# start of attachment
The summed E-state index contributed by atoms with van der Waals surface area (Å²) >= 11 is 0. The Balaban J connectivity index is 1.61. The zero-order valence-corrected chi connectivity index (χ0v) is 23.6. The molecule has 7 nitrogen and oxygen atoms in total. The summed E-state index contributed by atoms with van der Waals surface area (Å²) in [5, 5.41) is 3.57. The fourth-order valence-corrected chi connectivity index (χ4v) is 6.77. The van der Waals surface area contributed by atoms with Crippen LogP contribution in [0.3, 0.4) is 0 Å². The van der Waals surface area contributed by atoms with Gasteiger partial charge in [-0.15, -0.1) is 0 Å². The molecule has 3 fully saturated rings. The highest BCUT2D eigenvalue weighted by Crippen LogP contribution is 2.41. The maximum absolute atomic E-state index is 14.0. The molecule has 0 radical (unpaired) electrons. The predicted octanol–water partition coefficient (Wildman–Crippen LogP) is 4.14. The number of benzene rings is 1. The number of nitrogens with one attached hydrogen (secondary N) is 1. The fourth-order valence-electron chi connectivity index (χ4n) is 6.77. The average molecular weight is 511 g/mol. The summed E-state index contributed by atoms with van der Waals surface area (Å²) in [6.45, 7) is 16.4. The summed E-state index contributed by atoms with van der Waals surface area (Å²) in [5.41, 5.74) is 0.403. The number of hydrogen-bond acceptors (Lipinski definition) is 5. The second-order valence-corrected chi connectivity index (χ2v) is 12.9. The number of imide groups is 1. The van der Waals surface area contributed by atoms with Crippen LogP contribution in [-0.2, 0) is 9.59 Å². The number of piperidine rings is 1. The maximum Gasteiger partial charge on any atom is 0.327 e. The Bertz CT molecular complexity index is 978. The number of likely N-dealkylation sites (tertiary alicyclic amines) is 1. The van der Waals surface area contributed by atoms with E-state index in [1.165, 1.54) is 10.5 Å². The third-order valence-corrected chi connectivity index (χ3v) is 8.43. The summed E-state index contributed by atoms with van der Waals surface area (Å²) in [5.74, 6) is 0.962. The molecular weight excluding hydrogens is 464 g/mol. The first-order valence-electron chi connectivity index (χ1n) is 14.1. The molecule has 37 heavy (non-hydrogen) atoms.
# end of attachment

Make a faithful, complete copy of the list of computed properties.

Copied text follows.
The summed E-state index contributed by atoms with van der Waals surface area (Å²) >= 11 is 0. The Balaban J connectivity index is 1.61. The zero-order valence-corrected chi connectivity index (χ0v) is 23.6. The molecule has 7 nitrogen and oxygen atoms in total. The summed E-state index contributed by atoms with van der Waals surface area (Å²) in [5, 5.41) is 3.57. The fourth-order valence-corrected chi connectivity index (χ4v) is 6.77. The van der Waals surface area contributed by atoms with Crippen LogP contribution in [0.3, 0.4) is 0 Å². The van der Waals surface area contributed by atoms with Gasteiger partial charge in [-0.15, -0.1) is 0 Å². The molecule has 3 fully saturated rings. The highest BCUT2D eigenvalue weighted by Crippen LogP contribution is 2.41. The maximum absolute atomic E-state index is 14.0. The molecule has 0 radical (unpaired) electrons. The predicted octanol–water partition coefficient (Wildman–Crippen LogP) is 4.14. The number of benzene rings is 1. The number of nitrogens with one attached hydrogen (secondary N) is 1. The fourth-order valence-electron chi connectivity index (χ4n) is 6.77. The average molecular weight is 511 g/mol. The summed E-state index contributed by atoms with van der Waals surface area (Å²) in [6.45, 7) is 16.4. The summed E-state index contributed by atoms with van der Waals surface area (Å²) in [5.41, 5.74) is 0.403. The number of hydrogen-bond acceptors (Lipinski definition) is 5. The second-order valence-corrected chi connectivity index (χ2v) is 12.9. The number of imide groups is 1. The van der Waals surface area contributed by atoms with Crippen LogP contribution in [-0.2, 0) is 9.59 Å². The number of piperidine rings is 1. The maximum Gasteiger partial charge on any atom is 0.327 e. The Bertz CT molecular complexity index is 978. The number of likely N-dealkylation sites (tertiary alicyclic amines) is 1. The van der Waals surface area contributed by atoms with E-state index in [1.165, 1.54) is 10.5 Å². The third-order valence-corrected chi connectivity index (χ3v) is 8.43. The summed E-state index contributed by atoms with van der Waals surface area (Å²) in [5.74, 6) is 0.962. The molecular weight excluding hydrogens is 464 g/mol. The first-order valence-electron chi connectivity index (χ1n) is 14.1. The molecule has 37 heavy (non-hydrogen) atoms.